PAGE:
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The memory of objects
(University of Alicante, Auditorium, 12/06/2014)
Directing and playwriting by Pascual Carbonell.
Company: Theatre Club of Alicante’s Permanent University.
Musical arrangements by Antonio Boronat.
Stage design and lighting by Jordi Chico.
Staging by UPUA.

Voices trapped inside objects

Review by Davide Mombelli

In his In Praise of Darkness, Jorge Luis Borges wrote: “they’ll long outlast our oblivion / and never know that we are gone”. Objects, those knickknacks that frequently lie in our storage rooms, forgotten and forsaken, do have memory. Objects are witnesses to their time; time leaves its stamp on the clothes, books, fashion trends and toys that are used by a whole generation. Beyond the teenage years that our consumer society seems to permanently live in, there are the old, useless objects that tell us the stories of our parents and grandparents’ habits and peculiarities. In his Memory of Objects, Pascual Carbonell’s aim was to free the voices that are trapped inside objects: an old frying pan or a yellowing Rafael Alberti book piled up in a flea market can be the perfect starting point to evocate a complex and ambiguous time in Spanish history such as the transition to democracy. The characters in this play, written and directed by Carbonell, tell the stories of their lives, their great loves and their failures in a series of intertwined stories that are constantly connected with the history of those tumultuous years. The main thread that links all the stories together is the presence of the main characters: Paco, a hopeless dreamer, and Eleuteria, the owner of one of the flea market stands.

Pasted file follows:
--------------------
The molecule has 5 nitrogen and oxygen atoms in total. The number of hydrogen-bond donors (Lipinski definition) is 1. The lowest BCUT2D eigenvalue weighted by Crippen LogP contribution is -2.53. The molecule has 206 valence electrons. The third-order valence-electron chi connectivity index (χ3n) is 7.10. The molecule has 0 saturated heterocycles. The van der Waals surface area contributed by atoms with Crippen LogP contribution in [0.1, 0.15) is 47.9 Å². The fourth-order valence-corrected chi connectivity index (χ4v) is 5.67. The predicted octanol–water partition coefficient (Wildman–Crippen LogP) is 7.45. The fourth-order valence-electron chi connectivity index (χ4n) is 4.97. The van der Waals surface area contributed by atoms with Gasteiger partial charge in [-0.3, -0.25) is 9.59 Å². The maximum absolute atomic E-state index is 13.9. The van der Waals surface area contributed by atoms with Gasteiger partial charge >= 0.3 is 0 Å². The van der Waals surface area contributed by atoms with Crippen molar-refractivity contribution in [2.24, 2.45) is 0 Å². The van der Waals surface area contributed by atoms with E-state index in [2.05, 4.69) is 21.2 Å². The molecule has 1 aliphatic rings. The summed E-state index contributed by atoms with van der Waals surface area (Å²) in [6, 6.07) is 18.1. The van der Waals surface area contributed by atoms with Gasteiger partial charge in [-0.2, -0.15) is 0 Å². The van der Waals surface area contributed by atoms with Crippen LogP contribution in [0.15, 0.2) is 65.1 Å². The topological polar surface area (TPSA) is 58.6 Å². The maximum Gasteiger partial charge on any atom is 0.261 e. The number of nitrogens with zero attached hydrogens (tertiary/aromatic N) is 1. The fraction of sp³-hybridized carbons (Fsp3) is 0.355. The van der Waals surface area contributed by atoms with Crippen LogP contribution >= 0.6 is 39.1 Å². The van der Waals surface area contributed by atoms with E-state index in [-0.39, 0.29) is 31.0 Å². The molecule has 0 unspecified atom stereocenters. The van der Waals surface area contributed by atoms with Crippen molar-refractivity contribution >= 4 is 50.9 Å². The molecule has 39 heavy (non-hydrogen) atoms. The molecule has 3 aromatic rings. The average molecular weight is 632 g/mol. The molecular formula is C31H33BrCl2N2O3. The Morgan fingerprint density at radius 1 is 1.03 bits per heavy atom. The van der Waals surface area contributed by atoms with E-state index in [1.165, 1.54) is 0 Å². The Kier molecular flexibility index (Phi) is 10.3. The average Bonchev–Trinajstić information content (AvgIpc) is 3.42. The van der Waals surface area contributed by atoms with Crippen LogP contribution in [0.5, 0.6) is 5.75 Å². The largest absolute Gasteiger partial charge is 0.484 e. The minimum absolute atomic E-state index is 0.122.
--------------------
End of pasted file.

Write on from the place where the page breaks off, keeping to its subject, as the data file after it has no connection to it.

The narrative approach is interesting and allows for the story to flow from the present into the past and backwards without sounding too abrupt, hence creating a suggestive chronological dialectics. One of the characters would pick up one of the objects sold by Eleuteria and start speaking about his or her past. The scene then moves to thirty or forty years ago, and the narrator becomes the protagonist of the story. However, this narrative structure is repeated with no modifications perhaps a little too frequently, which makes the play a bit monotonous. This being said, it is also true that the monotony of the text is compensated by the vitality of the dialogues. Pascual Carbonell smartly stays away from the elegiac and nostalgic evocation of the past and instead sprinkles the stories with jokes and funny anecdotes that are sometimes extremely clever.

The staging was also very smart: behind a quite realistic flea market set there was a curtain made from newspaper sheets, a visual metaphor that goes very well with the plot of the play. Sitting on a bench on the left side of the stage was Paco (Antonio Boronat), who accompanied the play with his guitar music.
Live music was also one of the best things about “The memory of objects”, for actors not only played their roles, but also played songs from the time that the action was set in. This was a great success, as proven by the audience’s enthusiastic applauses that even caused unorthodox interruptions to the show on several occasions.

Also remarkable was the very respectable performance of the amateur actors from the Permanent University, who played very realistic roles. Some of them had even been live witnesses to the events that were narrated. The deep, torn voice of Antonio Boronat (Paco), and the agility and freshness of Eleuteria (played by Pepa Antón) were also noteworthy.

One of the key characters in the play is Eleuteria’s husband, who suffers from Alzheimer’s disease. Arturo mixes up memories, lives in a blur of reality and fiction, and cannot recognize his loved ones. In the face of this terrible amnesia whose presence in our generation grows every day, “The memory of objects” stays away from a rhetoric and simplistic approach to our tumultuous past. The result is a nice, fun play that mostly makes us think... and recall.

Attached file: La memoria de los objetos-2869IMG_1134

VEU - Cultural Magazine of the University of Alicante

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